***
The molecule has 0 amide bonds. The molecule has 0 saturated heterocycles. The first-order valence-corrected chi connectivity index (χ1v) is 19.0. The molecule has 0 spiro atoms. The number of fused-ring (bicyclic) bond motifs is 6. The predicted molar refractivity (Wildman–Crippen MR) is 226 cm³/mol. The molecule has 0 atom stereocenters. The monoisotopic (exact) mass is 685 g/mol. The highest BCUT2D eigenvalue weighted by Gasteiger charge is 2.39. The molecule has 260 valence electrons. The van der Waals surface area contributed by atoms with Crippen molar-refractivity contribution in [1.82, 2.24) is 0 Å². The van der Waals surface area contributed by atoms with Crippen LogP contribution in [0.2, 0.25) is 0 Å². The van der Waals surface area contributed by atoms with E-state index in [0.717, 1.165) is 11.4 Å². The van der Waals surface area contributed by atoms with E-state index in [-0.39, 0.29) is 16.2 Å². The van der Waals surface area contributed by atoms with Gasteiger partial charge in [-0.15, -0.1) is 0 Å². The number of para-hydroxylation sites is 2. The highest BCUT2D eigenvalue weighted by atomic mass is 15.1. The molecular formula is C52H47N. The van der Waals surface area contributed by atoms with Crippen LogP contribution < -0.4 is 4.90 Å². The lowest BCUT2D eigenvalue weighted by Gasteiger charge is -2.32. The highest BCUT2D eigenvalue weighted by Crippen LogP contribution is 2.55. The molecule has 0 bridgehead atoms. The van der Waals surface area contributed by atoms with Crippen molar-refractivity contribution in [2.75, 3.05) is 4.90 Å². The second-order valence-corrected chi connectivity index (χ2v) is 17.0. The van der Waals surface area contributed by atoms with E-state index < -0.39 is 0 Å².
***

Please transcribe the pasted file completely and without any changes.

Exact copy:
The molecule has 0 amide bonds. The molecule has 0 saturated heterocycles. The first-order valence-corrected chi connectivity index (χ1v) is 19.0. The molecule has 0 spiro atoms. The number of fused-ring (bicyclic) bond motifs is 6. The predicted molar refractivity (Wildman–Crippen MR) is 226 cm³/mol. The molecule has 0 atom stereocenters. The monoisotopic (exact) mass is 685 g/mol. The highest BCUT2D eigenvalue weighted by Gasteiger charge is 2.39. The molecule has 260 valence electrons. The van der Waals surface area contributed by atoms with Crippen molar-refractivity contribution in [1.82, 2.24) is 0 Å². The van der Waals surface area contributed by atoms with Crippen LogP contribution in [0.2, 0.25) is 0 Å². The van der Waals surface area contributed by atoms with E-state index in [0.717, 1.165) is 11.4 Å². The van der Waals surface area contributed by atoms with E-state index in [-0.39, 0.29) is 16.2 Å². The van der Waals surface area contributed by atoms with Gasteiger partial charge in [-0.15, -0.1) is 0 Å². The number of para-hydroxylation sites is 2. The highest BCUT2D eigenvalue weighted by atomic mass is 15.1. The molecular formula is C52H47N. The van der Waals surface area contributed by atoms with Crippen LogP contribution < -0.4 is 4.90 Å². The lowest BCUT2D eigenvalue weighted by Gasteiger charge is -2.32. The highest BCUT2D eigenvalue weighted by Crippen LogP contribution is 2.55. The molecule has 0 bridgehead atoms. The van der Waals surface area contributed by atoms with Crippen molar-refractivity contribution in [2.75, 3.05) is 4.90 Å². The second-order valence-corrected chi connectivity index (χ2v) is 17.0. The van der Waals surface area contributed by atoms with E-state index < -0.39 is 0 Å².